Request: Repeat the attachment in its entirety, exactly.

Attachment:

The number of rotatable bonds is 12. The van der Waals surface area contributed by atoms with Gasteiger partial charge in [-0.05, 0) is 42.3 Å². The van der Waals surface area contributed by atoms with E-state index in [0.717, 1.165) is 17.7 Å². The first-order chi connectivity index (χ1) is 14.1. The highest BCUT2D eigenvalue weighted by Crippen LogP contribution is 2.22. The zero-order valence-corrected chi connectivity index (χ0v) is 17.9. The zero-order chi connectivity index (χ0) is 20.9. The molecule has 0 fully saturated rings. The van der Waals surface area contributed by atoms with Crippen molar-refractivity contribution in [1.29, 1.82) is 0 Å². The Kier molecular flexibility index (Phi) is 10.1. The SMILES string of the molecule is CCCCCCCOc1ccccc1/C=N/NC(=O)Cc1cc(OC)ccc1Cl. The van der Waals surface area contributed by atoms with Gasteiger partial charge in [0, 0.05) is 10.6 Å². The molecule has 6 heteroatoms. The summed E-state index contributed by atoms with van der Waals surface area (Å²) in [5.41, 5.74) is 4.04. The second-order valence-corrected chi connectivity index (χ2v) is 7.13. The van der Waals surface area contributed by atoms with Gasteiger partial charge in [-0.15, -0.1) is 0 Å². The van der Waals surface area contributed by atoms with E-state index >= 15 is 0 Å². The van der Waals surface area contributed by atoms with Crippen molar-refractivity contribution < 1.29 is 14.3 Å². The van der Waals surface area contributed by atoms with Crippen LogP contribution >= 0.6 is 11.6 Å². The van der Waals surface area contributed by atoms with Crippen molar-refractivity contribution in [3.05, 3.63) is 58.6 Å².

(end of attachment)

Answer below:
The number of rotatable bonds is 12. The van der Waals surface area contributed by atoms with Gasteiger partial charge in [-0.05, 0) is 42.3 Å². The van der Waals surface area contributed by atoms with E-state index in [0.717, 1.165) is 17.7 Å². The first-order chi connectivity index (χ1) is 14.1. The highest BCUT2D eigenvalue weighted by Crippen LogP contribution is 2.22. The zero-order valence-corrected chi connectivity index (χ0v) is 17.9. The zero-order chi connectivity index (χ0) is 20.9. The molecule has 0 fully saturated rings. The van der Waals surface area contributed by atoms with Crippen molar-refractivity contribution in [1.29, 1.82) is 0 Å². The Kier molecular flexibility index (Phi) is 10.1. The SMILES string of the molecule is CCCCCCCOc1ccccc1/C=N/NC(=O)Cc1cc(OC)ccc1Cl. The van der Waals surface area contributed by atoms with Gasteiger partial charge in [0, 0.05) is 10.6 Å². The molecule has 6 heteroatoms. The summed E-state index contributed by atoms with van der Waals surface area (Å²) in [5.41, 5.74) is 4.04. The second-order valence-corrected chi connectivity index (χ2v) is 7.13. The van der Waals surface area contributed by atoms with Gasteiger partial charge in [-0.15, -0.1) is 0 Å². The van der Waals surface area contributed by atoms with E-state index >= 15 is 0 Å². The van der Waals surface area contributed by atoms with Crippen molar-refractivity contribution < 1.29 is 14.3 Å². The van der Waals surface area contributed by atoms with Crippen LogP contribution >= 0.6 is 11.6 Å². The van der Waals surface area contributed by atoms with Crippen molar-refractivity contribution in [3.05, 3.63) is 58.6 Å².